How we use behaviour plans and boundary setting and to some extent, discipline to really change and improve the quality of interaction that we’re having with our young people. I’m going to be using a metaphor!
Here is my metaphor for you: I want you to imagine that we have a house and my question for you is for what reason do we have walls around our house? The answer is of course to provide protection. We also want it to protect us from cold, the external stuff and the outside world. We also have the walls there in order to keep us safe so that we don’t lose our people and we don’t lose our stuff.
Some of you might also have a bit of a fence around your house as well. Why do we do that? We have the fences and gates there because we want to let our neighbours and other people know that this is our boundary. The boundary fences are to let other people know what they can and can’t do or where they can and can’t enter our land and when it would be trespassing. We’re letting others know about levels of appropriateness. We also do it so that if it is a very windy day then all of our outside belongings won’t get blown away because we don’t want our stuff going all over the place. We also have them there because we want to be able to contain important things.
How is this relevant to setting boundaries with children and young people?
There is a reason why we put boundaries in place for children and young people. It is because it provides them with a sense of protection. When you know that someone cares about you enough to say “you know what that’s not OK, you can’t do that” it lets them know that you are protecting them that you care enough about what happens to them.
Studies have shown that children who are disciplined feel more loved because they are given a framework within which they are to interact and operate with the rest of the world and they know where the boundaries are and how it is they should behave. What’s really interesting about when we do that is that also teaches them appropriateness, in particular, about how it is that they should be behaving and interacting with others. What kind of citizens we want them to become in the future and helps them to contain important things and the important things that I’m referring to here are their emotions.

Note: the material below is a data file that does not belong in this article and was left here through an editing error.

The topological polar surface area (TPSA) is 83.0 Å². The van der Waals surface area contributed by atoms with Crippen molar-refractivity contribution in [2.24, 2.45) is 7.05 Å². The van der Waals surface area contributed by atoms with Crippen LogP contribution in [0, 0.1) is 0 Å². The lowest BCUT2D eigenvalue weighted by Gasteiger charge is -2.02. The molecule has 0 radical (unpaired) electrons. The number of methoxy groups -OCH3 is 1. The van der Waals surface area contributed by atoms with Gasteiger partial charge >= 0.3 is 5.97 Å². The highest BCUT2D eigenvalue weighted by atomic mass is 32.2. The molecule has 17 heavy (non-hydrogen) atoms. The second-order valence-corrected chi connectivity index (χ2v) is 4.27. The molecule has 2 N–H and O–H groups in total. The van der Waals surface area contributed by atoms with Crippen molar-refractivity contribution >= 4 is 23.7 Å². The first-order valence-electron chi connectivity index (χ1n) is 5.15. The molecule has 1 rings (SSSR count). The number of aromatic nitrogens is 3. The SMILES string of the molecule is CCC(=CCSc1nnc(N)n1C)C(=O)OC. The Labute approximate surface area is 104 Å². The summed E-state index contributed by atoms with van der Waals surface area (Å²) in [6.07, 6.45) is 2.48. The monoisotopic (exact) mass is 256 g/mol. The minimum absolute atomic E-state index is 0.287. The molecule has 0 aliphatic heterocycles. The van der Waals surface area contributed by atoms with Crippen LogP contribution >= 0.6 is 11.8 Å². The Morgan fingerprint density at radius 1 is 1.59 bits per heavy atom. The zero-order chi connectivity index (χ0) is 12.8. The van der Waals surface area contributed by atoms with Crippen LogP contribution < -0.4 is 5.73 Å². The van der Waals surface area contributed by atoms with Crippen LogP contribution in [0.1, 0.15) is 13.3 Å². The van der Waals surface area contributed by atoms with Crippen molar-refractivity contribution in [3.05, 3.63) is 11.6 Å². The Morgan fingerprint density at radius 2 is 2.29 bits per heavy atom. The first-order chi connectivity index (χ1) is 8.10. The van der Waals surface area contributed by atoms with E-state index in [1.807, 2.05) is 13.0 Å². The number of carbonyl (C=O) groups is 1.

If you do not put boundaries and frameworks in place for children to adhere to then what we see is obviously not their physical positions blowing all over the place and disappearing but their emotions. The child’s emotional state will be bellowing around all over the place and it won’t be contained because we won’t have put the appropriate structures in place for them to be able to contain it. Very often, when there are young people, I’m dealing with who have things like high levels of anxiety one of the go-to things I’m looking at these days is what is your structure like behaviourally and discipline wise. What’s going on in the classroom and at home because children who are anxious quite often do not feel secure enough in their life and sometimes that lack of security is linked to or there’s a correlation between that and the fact that maybe they’ve got a little bit too much freedom going on in their lives and so they feel they’re kind of just drifting through without having direction and discipline to help keep them on the right track.
Sometimes in my conversations with parents there is this feedback around, what he/she does drives me so crazy, that I give up. I give in and give them what they want eventually. It might seem from the child’s perspective that that’s a small winner at that moment because maybe they’d been nagging and complaining they finally got what they wanted, the thing that they’ve been hoping to get from either parent. But actually, the longer-term ramifications of that giving in and giving up instead of putting those boundaries in place for them and saying ‘no’ and sticking to it despite the fuss that might be created actually, in the long run, ends up creating this effect of either high anxiety or their kind of behaviour and emotions of blowing around all over the place as if there were no walls, no windows, no boundaries, no fences or no gates none of that security around them.
My challenge to you for this month is to evaluate your structures, you know, have we got good firm structures in place around the things that we most want to keep safe?
By Gemma Bailey